Hence why I'm growing increasingly irritated by the apparent obsession some would-be bloggers have towards ARCs. Forget about them - if you're thinking of starting a blog in order to get free books, then you're getting into blogging for the wrong reason. The best blogs are the ones that are run by people who love the genre, love books, and want to talk about them - which is why they started blogging. 

I'd question whether a blog that is started for any other reason would have the same integrity and spirit - somehow I doubt it.

So can we just kill this growing obsession with ARCs, before it becomes a serious problem for the blogosphere?

I could go off on a tangent about what I believe a blogger's role to be, but that's an argument for another day...

As always, constructive thoughts and comments welcome.

Monday, 5 April 2010

Book review: Farlander


By Col Buchanan

(Tor, 5 March 2010)

When I first heard of Col Buchanan's debut fantasy Farlander, my interest was piqued: the story didn't sound particularly original, yet the blurb - talking of assassins, vendettas and a struggle against a nihilistic Empire - sounded quite Erikson-esque, and certainly appealed. Then a while later I read the sample chapter available on Buchanan's website, and it utterly soured my enthusiasm; I thought the writing - especially the opening paragraph - was often clumsy and uninspiring, while the intensive use of an invented language - one of my pet hates in fantasy - seemed unnecessary and, to my mind, cheapened the chapter.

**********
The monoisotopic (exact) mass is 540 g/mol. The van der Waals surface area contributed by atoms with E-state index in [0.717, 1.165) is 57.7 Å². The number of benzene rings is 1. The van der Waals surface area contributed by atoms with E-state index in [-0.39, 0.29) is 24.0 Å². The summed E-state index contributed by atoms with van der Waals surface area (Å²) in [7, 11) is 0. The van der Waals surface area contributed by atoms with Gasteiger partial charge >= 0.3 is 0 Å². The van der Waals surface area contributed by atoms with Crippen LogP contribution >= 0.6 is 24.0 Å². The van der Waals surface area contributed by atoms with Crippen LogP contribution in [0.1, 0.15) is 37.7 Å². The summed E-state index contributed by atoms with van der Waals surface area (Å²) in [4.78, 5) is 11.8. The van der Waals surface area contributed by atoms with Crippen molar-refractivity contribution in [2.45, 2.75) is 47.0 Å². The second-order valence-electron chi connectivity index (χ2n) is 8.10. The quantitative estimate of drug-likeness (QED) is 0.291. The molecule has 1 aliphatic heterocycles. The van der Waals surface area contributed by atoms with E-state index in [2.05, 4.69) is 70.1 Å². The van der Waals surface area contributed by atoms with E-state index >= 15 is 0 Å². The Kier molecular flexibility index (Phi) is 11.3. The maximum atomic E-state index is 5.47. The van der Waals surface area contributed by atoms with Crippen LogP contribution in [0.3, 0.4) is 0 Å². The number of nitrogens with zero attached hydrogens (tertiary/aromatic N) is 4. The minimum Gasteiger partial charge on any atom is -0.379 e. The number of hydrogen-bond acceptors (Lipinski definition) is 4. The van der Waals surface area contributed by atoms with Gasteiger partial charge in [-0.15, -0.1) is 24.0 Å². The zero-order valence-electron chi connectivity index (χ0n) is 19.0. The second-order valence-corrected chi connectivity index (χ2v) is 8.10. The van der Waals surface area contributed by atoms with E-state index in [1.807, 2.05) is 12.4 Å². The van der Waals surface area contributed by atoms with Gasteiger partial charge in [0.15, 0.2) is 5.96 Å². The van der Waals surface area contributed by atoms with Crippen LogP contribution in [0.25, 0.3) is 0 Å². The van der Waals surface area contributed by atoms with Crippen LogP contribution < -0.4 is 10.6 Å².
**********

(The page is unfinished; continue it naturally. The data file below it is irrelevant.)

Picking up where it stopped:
Still, when I received an ARC of the novel from Tor I figured I'd give the book a chance, as despite the dodgy opening chapter I still felt it might deliver.

I'm glad that I did, as Farlander turned out to be a very enjoyable read.